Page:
I just wanted to say thanks to almost all the commenters on this post, Some of the most awsome Ideas and websites...Thank you all so much for those, And thanks emily for the blog and all the great posts!!!! I can't believe I am still shocked about the trolls, Some are just mean as heck and just plain stupid. Anyway thanks again for all the great info you great great commenters!!!! Michelle frugalredneck.blogspot.com

Emily said...

Michelle, I'm with you! There are some great resources listed here. Thanks everyone!

(And the trolls will go away if we ignore them.)

Lisa said...

Hi, Emily! I've been trying to discern if you are going to eat kidney bean sprouts or not. If you are , DON'T , they are poisonous, very toxic. Google the phrase ~sprouting kidney beans , and you will be able to read lots of the info. There are several types of grains , legumes etc. that are poisonous if sprouted .Take care, Lisa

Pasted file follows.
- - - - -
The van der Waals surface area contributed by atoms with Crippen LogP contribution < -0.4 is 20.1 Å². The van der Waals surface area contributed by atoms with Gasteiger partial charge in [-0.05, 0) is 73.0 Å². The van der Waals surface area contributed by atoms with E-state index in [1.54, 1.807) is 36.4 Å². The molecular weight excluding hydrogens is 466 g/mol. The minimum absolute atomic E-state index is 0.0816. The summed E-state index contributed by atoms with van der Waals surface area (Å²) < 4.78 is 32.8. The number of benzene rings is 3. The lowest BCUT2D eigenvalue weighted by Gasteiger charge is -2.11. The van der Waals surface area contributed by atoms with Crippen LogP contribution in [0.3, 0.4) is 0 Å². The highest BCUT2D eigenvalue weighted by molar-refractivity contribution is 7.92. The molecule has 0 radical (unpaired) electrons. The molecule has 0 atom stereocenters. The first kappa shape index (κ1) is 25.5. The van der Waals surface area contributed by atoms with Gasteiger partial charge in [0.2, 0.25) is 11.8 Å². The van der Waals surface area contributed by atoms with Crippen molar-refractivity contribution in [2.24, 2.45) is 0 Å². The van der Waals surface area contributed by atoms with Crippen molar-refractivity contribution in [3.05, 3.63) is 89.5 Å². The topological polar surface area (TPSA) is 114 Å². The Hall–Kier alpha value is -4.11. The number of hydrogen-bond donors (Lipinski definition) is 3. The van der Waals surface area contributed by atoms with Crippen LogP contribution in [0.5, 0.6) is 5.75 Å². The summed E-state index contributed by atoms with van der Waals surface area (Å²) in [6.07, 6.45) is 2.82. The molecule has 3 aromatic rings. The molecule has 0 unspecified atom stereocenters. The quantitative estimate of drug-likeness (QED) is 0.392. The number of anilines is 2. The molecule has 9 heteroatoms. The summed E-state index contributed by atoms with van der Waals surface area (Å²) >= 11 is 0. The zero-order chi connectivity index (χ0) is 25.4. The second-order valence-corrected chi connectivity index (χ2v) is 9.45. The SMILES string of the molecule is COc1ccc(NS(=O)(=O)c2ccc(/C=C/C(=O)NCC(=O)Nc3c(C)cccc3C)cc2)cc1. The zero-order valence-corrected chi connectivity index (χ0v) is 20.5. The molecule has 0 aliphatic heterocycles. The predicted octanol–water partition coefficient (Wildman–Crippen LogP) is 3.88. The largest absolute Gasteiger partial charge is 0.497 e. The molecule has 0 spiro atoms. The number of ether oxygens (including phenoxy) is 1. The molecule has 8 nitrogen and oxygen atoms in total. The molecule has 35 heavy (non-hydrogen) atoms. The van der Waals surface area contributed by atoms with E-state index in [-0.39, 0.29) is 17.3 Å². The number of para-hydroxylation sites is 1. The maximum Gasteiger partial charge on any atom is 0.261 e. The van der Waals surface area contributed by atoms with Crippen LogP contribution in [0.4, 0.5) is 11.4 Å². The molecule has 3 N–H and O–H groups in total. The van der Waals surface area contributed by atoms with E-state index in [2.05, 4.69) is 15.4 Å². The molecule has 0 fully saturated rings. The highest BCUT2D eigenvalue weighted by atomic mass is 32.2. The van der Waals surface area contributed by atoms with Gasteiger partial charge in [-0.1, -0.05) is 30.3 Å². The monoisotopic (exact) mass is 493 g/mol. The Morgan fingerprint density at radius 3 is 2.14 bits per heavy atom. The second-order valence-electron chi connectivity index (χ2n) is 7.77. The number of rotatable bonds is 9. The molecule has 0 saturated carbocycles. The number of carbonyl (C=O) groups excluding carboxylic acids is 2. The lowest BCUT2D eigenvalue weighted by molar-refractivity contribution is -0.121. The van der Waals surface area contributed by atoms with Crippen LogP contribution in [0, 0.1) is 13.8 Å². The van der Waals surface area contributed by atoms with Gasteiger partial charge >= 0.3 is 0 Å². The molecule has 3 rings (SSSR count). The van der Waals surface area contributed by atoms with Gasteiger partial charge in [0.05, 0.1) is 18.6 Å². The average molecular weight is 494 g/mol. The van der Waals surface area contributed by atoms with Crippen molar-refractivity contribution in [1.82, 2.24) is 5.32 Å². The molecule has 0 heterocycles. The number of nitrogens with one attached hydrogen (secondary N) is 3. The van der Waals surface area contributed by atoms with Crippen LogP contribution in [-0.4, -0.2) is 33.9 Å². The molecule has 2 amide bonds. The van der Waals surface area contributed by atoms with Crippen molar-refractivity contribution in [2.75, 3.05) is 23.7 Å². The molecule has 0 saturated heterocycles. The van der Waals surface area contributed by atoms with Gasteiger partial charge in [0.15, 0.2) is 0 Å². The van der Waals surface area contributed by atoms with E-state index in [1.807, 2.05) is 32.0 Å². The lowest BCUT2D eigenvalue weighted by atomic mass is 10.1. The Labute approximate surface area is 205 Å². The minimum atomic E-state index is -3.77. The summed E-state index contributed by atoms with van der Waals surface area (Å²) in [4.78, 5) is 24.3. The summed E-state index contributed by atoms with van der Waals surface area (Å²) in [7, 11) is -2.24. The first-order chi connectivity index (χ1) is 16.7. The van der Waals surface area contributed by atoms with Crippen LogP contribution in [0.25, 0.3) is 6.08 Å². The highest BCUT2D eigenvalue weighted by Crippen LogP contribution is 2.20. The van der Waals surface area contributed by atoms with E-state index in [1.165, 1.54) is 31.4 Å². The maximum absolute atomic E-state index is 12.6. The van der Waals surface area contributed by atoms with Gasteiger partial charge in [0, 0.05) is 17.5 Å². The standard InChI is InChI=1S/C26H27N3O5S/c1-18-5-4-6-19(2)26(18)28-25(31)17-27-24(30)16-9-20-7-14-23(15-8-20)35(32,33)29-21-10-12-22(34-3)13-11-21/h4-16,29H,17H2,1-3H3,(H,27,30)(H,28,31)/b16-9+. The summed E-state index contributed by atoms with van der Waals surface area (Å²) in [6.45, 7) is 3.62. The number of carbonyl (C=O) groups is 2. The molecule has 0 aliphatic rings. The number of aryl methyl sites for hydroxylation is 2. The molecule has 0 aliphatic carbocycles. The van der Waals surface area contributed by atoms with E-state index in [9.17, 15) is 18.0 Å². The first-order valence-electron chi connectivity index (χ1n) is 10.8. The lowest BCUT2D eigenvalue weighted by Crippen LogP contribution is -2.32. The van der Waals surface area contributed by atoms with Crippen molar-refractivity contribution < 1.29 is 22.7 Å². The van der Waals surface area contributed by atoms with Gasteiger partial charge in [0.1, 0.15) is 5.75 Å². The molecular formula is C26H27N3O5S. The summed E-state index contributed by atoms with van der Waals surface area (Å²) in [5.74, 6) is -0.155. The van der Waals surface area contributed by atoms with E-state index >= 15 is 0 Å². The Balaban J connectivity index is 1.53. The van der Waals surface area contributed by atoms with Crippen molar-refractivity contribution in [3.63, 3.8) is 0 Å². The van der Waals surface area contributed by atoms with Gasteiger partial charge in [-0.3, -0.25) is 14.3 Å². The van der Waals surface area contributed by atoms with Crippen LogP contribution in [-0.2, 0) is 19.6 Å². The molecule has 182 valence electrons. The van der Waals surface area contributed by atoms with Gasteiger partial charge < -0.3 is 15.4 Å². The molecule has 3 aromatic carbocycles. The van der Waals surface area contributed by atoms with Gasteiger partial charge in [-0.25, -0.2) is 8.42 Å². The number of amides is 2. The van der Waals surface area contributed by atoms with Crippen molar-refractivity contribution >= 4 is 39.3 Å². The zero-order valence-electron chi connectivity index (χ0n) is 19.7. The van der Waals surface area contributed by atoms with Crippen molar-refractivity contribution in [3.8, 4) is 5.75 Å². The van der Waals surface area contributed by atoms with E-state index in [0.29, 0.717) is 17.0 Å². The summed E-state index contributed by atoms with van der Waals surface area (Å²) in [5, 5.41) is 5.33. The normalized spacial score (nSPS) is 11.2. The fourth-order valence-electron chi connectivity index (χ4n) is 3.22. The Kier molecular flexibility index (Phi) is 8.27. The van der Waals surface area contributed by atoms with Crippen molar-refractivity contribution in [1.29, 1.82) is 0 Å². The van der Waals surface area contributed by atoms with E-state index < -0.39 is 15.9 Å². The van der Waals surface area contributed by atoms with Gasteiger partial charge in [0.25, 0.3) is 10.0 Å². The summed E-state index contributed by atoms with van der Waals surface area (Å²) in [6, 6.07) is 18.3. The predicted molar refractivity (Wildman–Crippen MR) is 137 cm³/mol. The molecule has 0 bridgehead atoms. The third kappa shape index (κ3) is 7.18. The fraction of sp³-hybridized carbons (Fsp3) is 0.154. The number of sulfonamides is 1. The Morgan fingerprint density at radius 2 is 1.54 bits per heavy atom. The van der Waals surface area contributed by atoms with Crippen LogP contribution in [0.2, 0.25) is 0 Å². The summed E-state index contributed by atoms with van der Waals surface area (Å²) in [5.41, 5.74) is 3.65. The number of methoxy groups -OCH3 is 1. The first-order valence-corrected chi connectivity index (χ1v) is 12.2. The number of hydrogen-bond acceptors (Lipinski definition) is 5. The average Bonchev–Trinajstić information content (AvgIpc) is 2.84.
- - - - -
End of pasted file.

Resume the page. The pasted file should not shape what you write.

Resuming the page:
Emily said...

Lisa, I checked, after eating sprouted chili last night! Kidney beans are toxic when eaten raw, but are fine cooked.

cnuland said...

I may have to try the tin can lettuce sprouters. I tried to grow lettuce and spinach (outside in a container) this past summer and got Nothing. I'd love to have fresh lettuce in the winter - even if it's a little bit. Very difficult to grow anything outside when it's negative temps right now.

Emily said...

cnuland, the metal helps keep them warm in the sun and they grow awesome inside. Lettuce is something I can count on consistently to grow.

Tree Huggin Momma said...

I am confused about this whole sprouting thing. Do you put the sprouts in the chili or the beans after they have been sprouted? And Kindey beans contain a toxin when not cooked properly, not a your going to die toxin, but a you'll feel aweful toxin. Now I have to google sprouting

Emily said...

Tree Huggin Momma, I put the sprouted beans in the chili and cook them with the rest of the ingredients. They taste just like regular beans. BTW, I've enjoyed reading your comments as you go through the archives. (:

Post a Comment